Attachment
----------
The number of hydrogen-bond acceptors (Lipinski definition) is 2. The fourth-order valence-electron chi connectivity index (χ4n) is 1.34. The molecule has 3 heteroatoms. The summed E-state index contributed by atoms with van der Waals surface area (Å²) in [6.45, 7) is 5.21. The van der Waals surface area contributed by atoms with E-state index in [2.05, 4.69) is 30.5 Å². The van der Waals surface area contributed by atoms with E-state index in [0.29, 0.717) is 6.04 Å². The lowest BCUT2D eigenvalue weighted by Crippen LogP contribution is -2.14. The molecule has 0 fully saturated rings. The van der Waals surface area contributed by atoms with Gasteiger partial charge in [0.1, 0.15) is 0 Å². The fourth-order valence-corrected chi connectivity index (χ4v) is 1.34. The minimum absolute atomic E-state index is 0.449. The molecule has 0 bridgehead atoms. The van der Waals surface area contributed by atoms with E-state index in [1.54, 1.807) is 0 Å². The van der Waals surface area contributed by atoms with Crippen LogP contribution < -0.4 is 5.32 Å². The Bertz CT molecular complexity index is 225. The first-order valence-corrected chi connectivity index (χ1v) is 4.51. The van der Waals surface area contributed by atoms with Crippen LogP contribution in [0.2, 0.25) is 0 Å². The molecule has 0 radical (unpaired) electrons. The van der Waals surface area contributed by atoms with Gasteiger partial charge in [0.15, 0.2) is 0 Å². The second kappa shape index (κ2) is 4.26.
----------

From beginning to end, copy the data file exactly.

The number of hydrogen-bond acceptors (Lipinski definition) is 2. The fourth-order valence-electron chi connectivity index (χ4n) is 1.34. The molecule has 3 heteroatoms. The summed E-state index contributed by atoms with van der Waals surface area (Å²) in [6.45, 7) is 5.21. The van der Waals surface area contributed by atoms with E-state index in [2.05, 4.69) is 30.5 Å². The van der Waals surface area contributed by atoms with E-state index in [0.29, 0.717) is 6.04 Å². The lowest BCUT2D eigenvalue weighted by Crippen LogP contribution is -2.14. The molecule has 0 fully saturated rings. The van der Waals surface area contributed by atoms with Gasteiger partial charge in [0.1, 0.15) is 0 Å². The fourth-order valence-corrected chi connectivity index (χ4v) is 1.34. The minimum absolute atomic E-state index is 0.449. The molecule has 0 bridgehead atoms. The van der Waals surface area contributed by atoms with E-state index in [1.54, 1.807) is 0 Å². The van der Waals surface area contributed by atoms with Crippen LogP contribution < -0.4 is 5.32 Å². The Bertz CT molecular complexity index is 225. The first-order valence-corrected chi connectivity index (χ1v) is 4.51. The van der Waals surface area contributed by atoms with Crippen LogP contribution in [0.2, 0.25) is 0 Å². The molecule has 0 radical (unpaired) electrons. The van der Waals surface area contributed by atoms with Gasteiger partial charge in [0.15, 0.2) is 0 Å². The second kappa shape index (κ2) is 4.26.